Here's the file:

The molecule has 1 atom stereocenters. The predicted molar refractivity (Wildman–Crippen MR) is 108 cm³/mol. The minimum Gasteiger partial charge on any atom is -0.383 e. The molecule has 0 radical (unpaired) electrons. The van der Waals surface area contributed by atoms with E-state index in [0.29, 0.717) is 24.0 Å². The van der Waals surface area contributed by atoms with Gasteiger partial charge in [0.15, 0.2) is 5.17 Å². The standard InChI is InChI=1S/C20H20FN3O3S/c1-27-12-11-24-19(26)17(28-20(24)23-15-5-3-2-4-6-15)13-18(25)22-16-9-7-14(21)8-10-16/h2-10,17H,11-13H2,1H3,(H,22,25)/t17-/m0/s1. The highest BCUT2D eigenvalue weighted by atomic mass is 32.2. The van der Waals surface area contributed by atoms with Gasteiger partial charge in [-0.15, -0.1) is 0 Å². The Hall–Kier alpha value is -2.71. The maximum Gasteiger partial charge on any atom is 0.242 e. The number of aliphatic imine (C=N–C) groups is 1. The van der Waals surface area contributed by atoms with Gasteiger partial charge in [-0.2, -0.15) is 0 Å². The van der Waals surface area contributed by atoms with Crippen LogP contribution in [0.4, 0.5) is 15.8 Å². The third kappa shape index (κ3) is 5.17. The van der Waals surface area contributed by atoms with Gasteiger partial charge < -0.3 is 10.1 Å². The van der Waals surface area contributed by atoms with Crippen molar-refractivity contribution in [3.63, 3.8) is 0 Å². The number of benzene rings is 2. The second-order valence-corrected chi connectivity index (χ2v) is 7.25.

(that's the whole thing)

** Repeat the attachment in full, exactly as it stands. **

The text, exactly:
The molecule has 1 atom stereocenters. The predicted molar refractivity (Wildman–Crippen MR) is 108 cm³/mol. The minimum Gasteiger partial charge on any atom is -0.383 e. The molecule has 0 radical (unpaired) electrons. The van der Waals surface area contributed by atoms with E-state index in [0.29, 0.717) is 24.0 Å². The van der Waals surface area contributed by atoms with Gasteiger partial charge in [0.15, 0.2) is 5.17 Å². The standard InChI is InChI=1S/C20H20FN3O3S/c1-27-12-11-24-19(26)17(28-20(24)23-15-5-3-2-4-6-15)13-18(25)22-16-9-7-14(21)8-10-16/h2-10,17H,11-13H2,1H3,(H,22,25)/t17-/m0/s1. The highest BCUT2D eigenvalue weighted by atomic mass is 32.2. The van der Waals surface area contributed by atoms with Gasteiger partial charge in [-0.15, -0.1) is 0 Å². The Hall–Kier alpha value is -2.71. The maximum Gasteiger partial charge on any atom is 0.242 e. The number of aliphatic imine (C=N–C) groups is 1. The van der Waals surface area contributed by atoms with Gasteiger partial charge in [-0.2, -0.15) is 0 Å². The van der Waals surface area contributed by atoms with Crippen LogP contribution in [0.4, 0.5) is 15.8 Å². The third kappa shape index (κ3) is 5.17. The van der Waals surface area contributed by atoms with Gasteiger partial charge < -0.3 is 10.1 Å². The van der Waals surface area contributed by atoms with Crippen molar-refractivity contribution in [3.63, 3.8) is 0 Å². The number of benzene rings is 2. The second-order valence-corrected chi connectivity index (χ2v) is 7.25.